When most people picture Australia, the endless brown wastelands of the Outback come to mind; after all, it is the world's driest country. But there's a lesser-known landscape nestled far in the country's remote northeast that's anything but dry and barren; through the Wet Tropics of Far North Queensland run mighty rivers and dramatic waterfalls, ancient rainforests that house 18% of the nation's bird population in just 0.2% of its landmass, and endure a mind-blowing 250 inches of rain a year -- most of which falls between February and April. It also boasts some of Australia's most beautiful beaches, which are just a dozen or so miles by boat or seaplane from the edge of the Great Barrier Reef.

Cape Tribulation is literally where the road ends -- at least for any vehicle other than a heavy-duty 4x4 snorkle truck -- and the Reef is how it got its name. Captain Cook ran aground on it on June 10, 1770, nearly sinking, and recorded in his log: that "the north point [was named] Cape Tribulation because here began all our troubles." He had a bad time of it in the Wet Tropics, giving nearby landmarks colorful names like Mount Sorrow, Mount Awful and Weary Bay. That's the other side of the coin when it comes to visiting Cape Tribulation, as I did last March -- it's beautiful and remote, but the potential dangers and pitfalls are many. Read on to see what I found there.

Bordering the Cape is the Daintree rainforest. At more than 135 million years old, it's the oldest and one of the most spectacular rainforests on the planet. As it was explained to me by park rangers, the reason it's survived for so long is that plate tectonics over the eons haven't shifted the Tropical Far North much; Antarctica, for instance, may have had rainforests 135 million years ago, but its dramatic shift south buried them under mountains of ice. Daintree, on the other hand, has had a pretty consistent climate for the last 135 million years or so (despite ice ages and so on). It's not hard to imagine dinosaurs and other prehistoric creatures running around in the thick, humid underbrush -- because they did. The 600 million year old zamia fern, for instance, developed an underground root system to defend against browsing dinosaurs.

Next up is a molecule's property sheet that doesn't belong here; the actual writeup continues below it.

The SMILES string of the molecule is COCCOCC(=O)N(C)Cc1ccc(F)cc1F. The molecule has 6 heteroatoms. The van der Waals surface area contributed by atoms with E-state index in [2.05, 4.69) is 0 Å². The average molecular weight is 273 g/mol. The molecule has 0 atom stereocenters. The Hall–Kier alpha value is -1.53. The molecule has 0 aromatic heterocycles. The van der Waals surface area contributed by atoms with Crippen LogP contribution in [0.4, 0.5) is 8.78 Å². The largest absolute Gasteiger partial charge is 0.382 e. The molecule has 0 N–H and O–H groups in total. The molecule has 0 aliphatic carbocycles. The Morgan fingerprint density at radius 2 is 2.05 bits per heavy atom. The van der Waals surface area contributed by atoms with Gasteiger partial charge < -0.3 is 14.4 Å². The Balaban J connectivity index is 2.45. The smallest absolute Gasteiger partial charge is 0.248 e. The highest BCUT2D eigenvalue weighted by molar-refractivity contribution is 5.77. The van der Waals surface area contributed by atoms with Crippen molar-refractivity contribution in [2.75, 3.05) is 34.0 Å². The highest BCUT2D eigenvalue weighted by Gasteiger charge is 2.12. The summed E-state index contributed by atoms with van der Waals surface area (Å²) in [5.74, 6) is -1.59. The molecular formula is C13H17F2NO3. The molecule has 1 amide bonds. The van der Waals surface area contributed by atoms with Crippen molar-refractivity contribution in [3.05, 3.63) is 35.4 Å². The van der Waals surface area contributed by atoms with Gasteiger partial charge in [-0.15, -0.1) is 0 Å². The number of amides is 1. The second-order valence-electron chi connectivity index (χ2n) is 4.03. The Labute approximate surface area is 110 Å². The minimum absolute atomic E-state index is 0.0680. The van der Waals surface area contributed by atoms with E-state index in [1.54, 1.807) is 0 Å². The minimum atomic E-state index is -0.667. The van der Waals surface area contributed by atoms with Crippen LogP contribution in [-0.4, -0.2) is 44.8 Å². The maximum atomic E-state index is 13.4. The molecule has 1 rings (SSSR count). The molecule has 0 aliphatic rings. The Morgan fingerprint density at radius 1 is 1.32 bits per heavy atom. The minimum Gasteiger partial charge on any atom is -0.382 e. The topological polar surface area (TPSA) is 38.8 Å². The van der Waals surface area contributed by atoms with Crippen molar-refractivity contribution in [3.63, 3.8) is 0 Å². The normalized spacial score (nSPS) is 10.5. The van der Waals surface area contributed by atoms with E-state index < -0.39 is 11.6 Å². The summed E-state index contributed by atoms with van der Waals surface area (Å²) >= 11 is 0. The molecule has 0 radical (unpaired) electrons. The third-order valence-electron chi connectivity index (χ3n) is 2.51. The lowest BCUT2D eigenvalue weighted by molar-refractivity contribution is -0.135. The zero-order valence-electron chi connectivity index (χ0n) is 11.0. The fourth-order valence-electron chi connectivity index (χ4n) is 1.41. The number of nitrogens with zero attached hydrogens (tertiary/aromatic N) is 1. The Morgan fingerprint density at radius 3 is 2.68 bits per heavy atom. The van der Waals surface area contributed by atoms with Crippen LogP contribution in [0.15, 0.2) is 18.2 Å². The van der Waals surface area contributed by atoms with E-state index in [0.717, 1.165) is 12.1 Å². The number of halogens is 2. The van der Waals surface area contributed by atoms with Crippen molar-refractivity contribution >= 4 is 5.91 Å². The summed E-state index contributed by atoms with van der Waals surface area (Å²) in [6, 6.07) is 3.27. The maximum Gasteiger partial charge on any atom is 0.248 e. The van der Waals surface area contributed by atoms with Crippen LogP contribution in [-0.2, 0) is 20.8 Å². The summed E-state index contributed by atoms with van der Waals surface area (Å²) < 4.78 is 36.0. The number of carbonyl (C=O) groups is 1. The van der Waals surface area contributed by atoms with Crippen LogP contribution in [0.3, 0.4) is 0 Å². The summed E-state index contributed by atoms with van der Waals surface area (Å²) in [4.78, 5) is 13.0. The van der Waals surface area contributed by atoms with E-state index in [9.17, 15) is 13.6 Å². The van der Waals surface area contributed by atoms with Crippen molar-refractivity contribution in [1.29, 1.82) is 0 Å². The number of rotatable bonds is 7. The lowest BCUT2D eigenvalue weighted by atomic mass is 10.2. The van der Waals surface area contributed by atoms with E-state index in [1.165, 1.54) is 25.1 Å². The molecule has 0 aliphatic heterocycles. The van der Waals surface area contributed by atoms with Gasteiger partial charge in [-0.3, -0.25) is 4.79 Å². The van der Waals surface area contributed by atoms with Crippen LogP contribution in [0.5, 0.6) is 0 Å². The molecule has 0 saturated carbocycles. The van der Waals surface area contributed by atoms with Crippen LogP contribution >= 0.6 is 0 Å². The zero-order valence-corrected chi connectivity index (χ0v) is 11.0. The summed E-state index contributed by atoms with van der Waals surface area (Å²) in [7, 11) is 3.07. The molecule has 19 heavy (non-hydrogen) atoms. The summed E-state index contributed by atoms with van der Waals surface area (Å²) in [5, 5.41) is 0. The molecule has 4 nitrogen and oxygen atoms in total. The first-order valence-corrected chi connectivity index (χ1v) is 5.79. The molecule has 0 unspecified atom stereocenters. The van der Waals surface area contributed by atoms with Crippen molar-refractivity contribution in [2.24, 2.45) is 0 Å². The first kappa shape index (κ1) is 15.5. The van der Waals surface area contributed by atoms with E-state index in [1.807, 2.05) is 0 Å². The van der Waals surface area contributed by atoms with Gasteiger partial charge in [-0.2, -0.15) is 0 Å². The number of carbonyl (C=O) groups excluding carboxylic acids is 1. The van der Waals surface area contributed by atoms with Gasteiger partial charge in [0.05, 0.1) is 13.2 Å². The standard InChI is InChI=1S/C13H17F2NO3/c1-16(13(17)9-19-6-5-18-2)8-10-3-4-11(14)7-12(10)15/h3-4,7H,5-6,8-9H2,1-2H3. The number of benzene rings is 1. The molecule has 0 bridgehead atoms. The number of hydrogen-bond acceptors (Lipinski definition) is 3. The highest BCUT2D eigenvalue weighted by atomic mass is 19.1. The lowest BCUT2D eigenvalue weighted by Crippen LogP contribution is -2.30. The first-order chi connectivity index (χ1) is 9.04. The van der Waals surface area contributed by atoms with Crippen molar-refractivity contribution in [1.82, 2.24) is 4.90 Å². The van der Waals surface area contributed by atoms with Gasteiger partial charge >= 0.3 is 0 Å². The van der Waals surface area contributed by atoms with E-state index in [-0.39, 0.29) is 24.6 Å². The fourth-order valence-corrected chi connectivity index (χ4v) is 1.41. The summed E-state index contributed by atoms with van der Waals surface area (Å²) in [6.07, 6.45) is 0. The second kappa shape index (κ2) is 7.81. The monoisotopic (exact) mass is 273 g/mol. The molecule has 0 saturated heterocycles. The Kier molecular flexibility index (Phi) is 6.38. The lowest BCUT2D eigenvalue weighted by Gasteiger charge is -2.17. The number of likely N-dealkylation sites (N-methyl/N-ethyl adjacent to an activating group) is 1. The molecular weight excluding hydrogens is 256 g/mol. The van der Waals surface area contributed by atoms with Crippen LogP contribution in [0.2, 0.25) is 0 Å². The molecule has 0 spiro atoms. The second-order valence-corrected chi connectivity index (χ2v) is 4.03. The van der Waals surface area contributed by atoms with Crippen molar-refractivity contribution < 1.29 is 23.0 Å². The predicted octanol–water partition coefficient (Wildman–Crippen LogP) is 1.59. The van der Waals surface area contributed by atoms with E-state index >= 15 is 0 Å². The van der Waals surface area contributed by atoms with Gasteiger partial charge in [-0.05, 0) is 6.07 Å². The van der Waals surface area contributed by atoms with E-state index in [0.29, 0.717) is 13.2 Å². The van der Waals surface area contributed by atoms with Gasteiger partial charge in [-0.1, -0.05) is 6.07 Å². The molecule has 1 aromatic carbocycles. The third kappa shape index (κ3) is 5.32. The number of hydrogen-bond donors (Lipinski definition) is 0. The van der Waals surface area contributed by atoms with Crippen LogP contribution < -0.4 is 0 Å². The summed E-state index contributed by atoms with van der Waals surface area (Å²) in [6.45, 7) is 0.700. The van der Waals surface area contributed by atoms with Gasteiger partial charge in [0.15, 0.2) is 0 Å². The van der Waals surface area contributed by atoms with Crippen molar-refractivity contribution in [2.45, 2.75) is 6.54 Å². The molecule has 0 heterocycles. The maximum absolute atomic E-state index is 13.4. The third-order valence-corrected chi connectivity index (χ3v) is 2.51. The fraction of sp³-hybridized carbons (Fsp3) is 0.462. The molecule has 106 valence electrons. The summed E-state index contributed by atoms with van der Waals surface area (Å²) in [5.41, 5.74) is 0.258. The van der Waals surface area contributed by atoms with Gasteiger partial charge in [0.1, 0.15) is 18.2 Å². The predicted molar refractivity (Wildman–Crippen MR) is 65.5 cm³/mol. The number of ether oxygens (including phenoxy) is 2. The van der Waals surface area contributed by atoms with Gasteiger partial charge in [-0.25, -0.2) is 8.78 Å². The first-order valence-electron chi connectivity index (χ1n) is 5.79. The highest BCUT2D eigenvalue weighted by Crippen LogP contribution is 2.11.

There are plenty of above-ground root systems, too -- many of which are as thick around as a bodybuilder's bicep.

Water is everywhere: you've never been anywhere so humid in your life.

This spider had to have been five inches long -- and it wasn't the largest I saw, by far.

Not far away, an unbelievable confluence of waterfalls creates a deafening but beautiful sight.

Cape Tribulation itself juts out into the water like the sleeping head of a snake.


Exotic fruits and vegetables are everywhere. I stayed in a cabin on a fruit farm while on the Cape, and I'm not sure I recognized a single fruit or plant.

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These were all delicious. In there somewhere are a West Indian lime, a yellow sapote, a breadfruit (that's the big one), a longan, an abiu, a dragonfruit (the crazy-looking pink one), a salak, a davidson plum (extremely bitter), an atemoya and a rollimia.

The tasty, hypercolor insides of a dragonfruit:

This farm that grew those also grows durian, the powerful and clothes-penetrating aroma of which is often likened to rotting flesh -- unfortunately, they didn't have any on hand to sample.

Close by is a place called the Copper River, known for its robust population of crocodiles. We hired a guide to take us out to look for crocs, but only found one -- faraway and frightened of us.




Despite the beauty of the landscape, there was much to be wary of. We were there during box jellyfish season -- which is nearly half the year -- during which you can't swim in the ocean for fear of becoming entangled in the incredibly poisonous and painful appendages of one of these creatures, which in recent years have become something of a plague along Queensland beaches.

If you happen to get stung and somehow make it out of the water and back up the trailhead, you'll find a handy jug of vinegar waiting to be poured on your wounds. In a pinch, urine will also do.

The only way you can swim in the ocean during box jellyfish season (near the shore, at least) is inside these specially-designed jellyfish nets that some of the tourist towns have set up. It's kind of a depressing way to enjoy the vast beach, though.

Crocodiles are an ever-present danger, as well. There are scary warning signs near just about every body of fresh water.

And yet, twenty feet away ...

But it's not just animals that are out to get you -- some of the plants lurking in Queensland's primeval rainforests are just as dangerous. Take, for instance, "the stinging tree."

In case the fine print is a bit too small to read, here's a close-up. I think nothing in Australia made me more paranoid than this sign.
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Hell, there are even warning signs on the vending machines! Is nowhere safe??

Creepy crawly nasties aside, though, Cape Trib is an strange an amazing place, and I think it can truly be said that there's nowhere else like it on the planet.

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